A CHICKEN IN THE WIND AND HOW HE GREW by Frank South

A CHICKEN IN THE WIND AND HOW HE GREW

Stories from an ADHD Dad
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KIRKUS REVIEW

Collected magazine columns convey the everyday familial and professional struggles of a man with ADHD.

All but one of these pieces first appeared in ADDitude Magazine over the course of eight years. South (Aloha Island, 2012) has worked as a television writer and producer in Hollywood and as an off-Broadway playwright. He perceives that ADHD turns his life into a roller coaster of successes and failures. Here’s how he describes his between-jobs anxiety: “Self-loathing sharks swam in and tore everything left all to pieces.” When he had a breakdown at age 49, a psychologist told him that, given his various behavioral and cognitive issues, “it’s surprising that you’re able to function at all.” On a daily basis, he gets distracted and loses concentration or becomes frustrated at his forgetfulness. For years, he self-medicated with alcohol, and two previous marriages ended in divorce. All the same, he feels that the invisibility of his disability causes people to take it less seriously: South tells how a woman in his writing group accused him of being too “normal” and exaggerating his issues. In fact, he’s just developed coping strategies, such as organizing his thoughts and rehearsing what he’s going to say. The author’s two children also have ADHD, and some of the most poignant essays express his feelings for them. In “Sixteen,” he marvels at how his daughter, Coco, has grown up, while in “Piece of My Heart,” he puts his son’s poor decisions into perspective by remembering a low point in 1968 when, as a college dropout into drugs, he was lucky to have his parents shelve everything to come check up on him. Pieces on his elderly father’s brain injury and time in a rehab center reinforce the intergenerational nature of the book. South’s father was also a problem drinker, and the author worries that his son is headed the same way. These essays are well-structured and congenial, re-creating dialogue and everyday family life in a relatable manner.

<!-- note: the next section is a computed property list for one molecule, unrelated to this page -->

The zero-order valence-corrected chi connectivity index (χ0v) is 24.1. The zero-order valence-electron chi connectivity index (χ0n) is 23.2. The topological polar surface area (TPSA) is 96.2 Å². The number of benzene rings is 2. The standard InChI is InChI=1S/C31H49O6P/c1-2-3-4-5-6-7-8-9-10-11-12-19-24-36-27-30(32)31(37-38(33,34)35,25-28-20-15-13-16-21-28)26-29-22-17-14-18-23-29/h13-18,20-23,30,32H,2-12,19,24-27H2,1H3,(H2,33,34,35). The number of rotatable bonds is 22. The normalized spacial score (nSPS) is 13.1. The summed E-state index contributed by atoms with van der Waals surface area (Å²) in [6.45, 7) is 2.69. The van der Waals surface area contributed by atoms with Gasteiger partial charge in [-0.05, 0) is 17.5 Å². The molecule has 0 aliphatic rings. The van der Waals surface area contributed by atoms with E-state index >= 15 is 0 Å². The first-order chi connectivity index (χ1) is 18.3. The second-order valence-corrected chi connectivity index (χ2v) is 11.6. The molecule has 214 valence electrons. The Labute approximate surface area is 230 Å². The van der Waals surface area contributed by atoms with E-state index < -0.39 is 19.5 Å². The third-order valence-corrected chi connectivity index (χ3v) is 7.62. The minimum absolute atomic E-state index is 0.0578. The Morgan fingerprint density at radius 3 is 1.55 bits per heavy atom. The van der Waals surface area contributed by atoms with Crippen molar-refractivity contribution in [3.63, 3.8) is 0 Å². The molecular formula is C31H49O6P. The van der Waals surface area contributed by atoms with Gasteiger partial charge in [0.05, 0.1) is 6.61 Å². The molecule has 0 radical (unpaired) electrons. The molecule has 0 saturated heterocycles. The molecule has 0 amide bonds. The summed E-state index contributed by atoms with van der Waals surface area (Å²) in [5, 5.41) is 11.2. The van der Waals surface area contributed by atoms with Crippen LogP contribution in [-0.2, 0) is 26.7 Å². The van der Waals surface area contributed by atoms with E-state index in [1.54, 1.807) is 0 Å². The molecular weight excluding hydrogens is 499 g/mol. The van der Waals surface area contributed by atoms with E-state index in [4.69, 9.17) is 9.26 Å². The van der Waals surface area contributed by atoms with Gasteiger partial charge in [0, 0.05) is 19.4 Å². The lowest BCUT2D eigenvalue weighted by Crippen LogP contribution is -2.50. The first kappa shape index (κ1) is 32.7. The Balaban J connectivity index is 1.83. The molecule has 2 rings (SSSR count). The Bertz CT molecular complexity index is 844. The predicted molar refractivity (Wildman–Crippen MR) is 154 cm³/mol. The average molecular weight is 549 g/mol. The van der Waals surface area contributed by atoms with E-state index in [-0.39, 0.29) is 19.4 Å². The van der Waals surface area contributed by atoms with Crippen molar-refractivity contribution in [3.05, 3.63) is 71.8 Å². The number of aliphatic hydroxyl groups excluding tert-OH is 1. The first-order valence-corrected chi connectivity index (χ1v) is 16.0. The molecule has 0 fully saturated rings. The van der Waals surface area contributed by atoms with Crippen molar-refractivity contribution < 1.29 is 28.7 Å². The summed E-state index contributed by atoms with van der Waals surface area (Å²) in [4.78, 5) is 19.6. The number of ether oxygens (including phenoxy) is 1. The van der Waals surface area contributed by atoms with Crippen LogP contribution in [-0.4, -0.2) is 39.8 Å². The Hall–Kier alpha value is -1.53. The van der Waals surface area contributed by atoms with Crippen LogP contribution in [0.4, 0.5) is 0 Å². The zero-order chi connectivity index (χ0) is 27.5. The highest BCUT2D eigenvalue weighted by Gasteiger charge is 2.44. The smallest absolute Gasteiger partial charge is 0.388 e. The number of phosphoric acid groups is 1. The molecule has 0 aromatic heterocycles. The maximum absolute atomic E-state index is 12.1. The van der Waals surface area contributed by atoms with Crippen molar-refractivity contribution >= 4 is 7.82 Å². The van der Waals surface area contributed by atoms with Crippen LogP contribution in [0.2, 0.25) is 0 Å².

Those with a family history of ADHD should especially enjoy these wry autobiographical writings.

Pub Date: Jan. 8th, 2018
ISBN: 978-0-9994878-0-8
Page count: 258pp
Publisher: Rattlesnake Publishing Inc.
Program: Kirkus Indie
Review Posted Online:
Kirkus Reviews Issue: March 1st, 2018




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